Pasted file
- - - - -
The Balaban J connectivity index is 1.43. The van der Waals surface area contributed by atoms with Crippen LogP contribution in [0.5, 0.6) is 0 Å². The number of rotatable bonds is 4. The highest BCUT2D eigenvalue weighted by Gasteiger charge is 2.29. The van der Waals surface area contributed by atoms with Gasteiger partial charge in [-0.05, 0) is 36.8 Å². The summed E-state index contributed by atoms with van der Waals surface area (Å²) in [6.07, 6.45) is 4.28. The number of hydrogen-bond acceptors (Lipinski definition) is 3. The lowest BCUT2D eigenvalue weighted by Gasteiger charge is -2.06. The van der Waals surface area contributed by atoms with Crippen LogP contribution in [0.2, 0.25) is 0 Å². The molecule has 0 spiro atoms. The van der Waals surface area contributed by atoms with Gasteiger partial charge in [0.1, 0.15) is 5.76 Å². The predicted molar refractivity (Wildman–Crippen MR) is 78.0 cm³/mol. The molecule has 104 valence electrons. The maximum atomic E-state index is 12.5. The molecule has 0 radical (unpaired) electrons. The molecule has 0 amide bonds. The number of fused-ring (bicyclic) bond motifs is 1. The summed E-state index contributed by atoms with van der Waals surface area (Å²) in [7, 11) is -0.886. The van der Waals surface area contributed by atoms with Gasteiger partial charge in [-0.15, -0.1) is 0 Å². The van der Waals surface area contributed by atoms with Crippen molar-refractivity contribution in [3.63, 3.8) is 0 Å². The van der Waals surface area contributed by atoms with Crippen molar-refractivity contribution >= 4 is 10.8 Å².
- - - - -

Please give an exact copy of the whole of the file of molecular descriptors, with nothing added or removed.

The Balaban J connectivity index is 1.43. The van der Waals surface area contributed by atoms with Crippen LogP contribution in [0.5, 0.6) is 0 Å². The number of rotatable bonds is 4. The highest BCUT2D eigenvalue weighted by Gasteiger charge is 2.29. The van der Waals surface area contributed by atoms with Gasteiger partial charge in [-0.05, 0) is 36.8 Å². The summed E-state index contributed by atoms with van der Waals surface area (Å²) in [6.07, 6.45) is 4.28. The number of hydrogen-bond acceptors (Lipinski definition) is 3. The lowest BCUT2D eigenvalue weighted by Gasteiger charge is -2.06. The van der Waals surface area contributed by atoms with Crippen LogP contribution in [0.2, 0.25) is 0 Å². The molecule has 0 spiro atoms. The van der Waals surface area contributed by atoms with Gasteiger partial charge in [0.1, 0.15) is 5.76 Å². The predicted molar refractivity (Wildman–Crippen MR) is 78.0 cm³/mol. The molecule has 104 valence electrons. The maximum atomic E-state index is 12.5. The molecule has 0 radical (unpaired) electrons. The molecule has 0 amide bonds. The number of fused-ring (bicyclic) bond motifs is 1. The summed E-state index contributed by atoms with van der Waals surface area (Å²) in [7, 11) is -0.886. The van der Waals surface area contributed by atoms with Gasteiger partial charge in [-0.15, -0.1) is 0 Å². The van der Waals surface area contributed by atoms with Crippen molar-refractivity contribution in [3.63, 3.8) is 0 Å². The van der Waals surface area contributed by atoms with Crippen molar-refractivity contribution >= 4 is 10.8 Å².